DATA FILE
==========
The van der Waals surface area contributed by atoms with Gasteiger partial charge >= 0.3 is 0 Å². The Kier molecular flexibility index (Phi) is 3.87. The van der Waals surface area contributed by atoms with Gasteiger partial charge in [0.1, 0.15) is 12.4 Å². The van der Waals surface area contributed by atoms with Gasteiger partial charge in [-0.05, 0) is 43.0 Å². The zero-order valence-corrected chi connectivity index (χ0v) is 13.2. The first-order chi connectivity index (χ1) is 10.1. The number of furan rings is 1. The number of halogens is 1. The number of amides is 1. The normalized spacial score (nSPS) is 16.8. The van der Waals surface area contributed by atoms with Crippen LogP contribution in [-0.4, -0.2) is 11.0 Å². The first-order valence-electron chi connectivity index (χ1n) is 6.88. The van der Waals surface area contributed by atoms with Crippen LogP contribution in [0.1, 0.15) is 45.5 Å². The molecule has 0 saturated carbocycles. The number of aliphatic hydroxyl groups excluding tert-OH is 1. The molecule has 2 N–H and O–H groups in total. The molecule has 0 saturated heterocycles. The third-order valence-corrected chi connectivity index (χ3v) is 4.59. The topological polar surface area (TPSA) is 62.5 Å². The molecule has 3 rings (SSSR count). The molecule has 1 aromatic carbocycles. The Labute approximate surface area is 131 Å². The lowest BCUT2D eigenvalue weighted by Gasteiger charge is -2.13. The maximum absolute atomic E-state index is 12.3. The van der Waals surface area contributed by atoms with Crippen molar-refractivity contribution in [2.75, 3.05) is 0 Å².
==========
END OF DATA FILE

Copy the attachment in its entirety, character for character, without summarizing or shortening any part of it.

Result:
The van der Waals surface area contributed by atoms with Gasteiger partial charge >= 0.3 is 0 Å². The Kier molecular flexibility index (Phi) is 3.87. The van der Waals surface area contributed by atoms with Gasteiger partial charge in [0.1, 0.15) is 12.4 Å². The van der Waals surface area contributed by atoms with Gasteiger partial charge in [-0.05, 0) is 43.0 Å². The zero-order valence-corrected chi connectivity index (χ0v) is 13.2. The first-order chi connectivity index (χ1) is 10.1. The number of furan rings is 1. The number of halogens is 1. The number of amides is 1. The normalized spacial score (nSPS) is 16.8. The van der Waals surface area contributed by atoms with Crippen LogP contribution in [-0.4, -0.2) is 11.0 Å². The first-order valence-electron chi connectivity index (χ1n) is 6.88. The van der Waals surface area contributed by atoms with Crippen LogP contribution in [0.1, 0.15) is 45.5 Å². The molecule has 0 saturated carbocycles. The number of aliphatic hydroxyl groups excluding tert-OH is 1. The molecule has 2 N–H and O–H groups in total. The molecule has 0 saturated heterocycles. The third-order valence-corrected chi connectivity index (χ3v) is 4.59. The topological polar surface area (TPSA) is 62.5 Å². The molecule has 3 rings (SSSR count). The molecule has 1 aromatic carbocycles. The Labute approximate surface area is 131 Å². The lowest BCUT2D eigenvalue weighted by Gasteiger charge is -2.13. The maximum absolute atomic E-state index is 12.3. The van der Waals surface area contributed by atoms with Crippen molar-refractivity contribution in [2.75, 3.05) is 0 Å².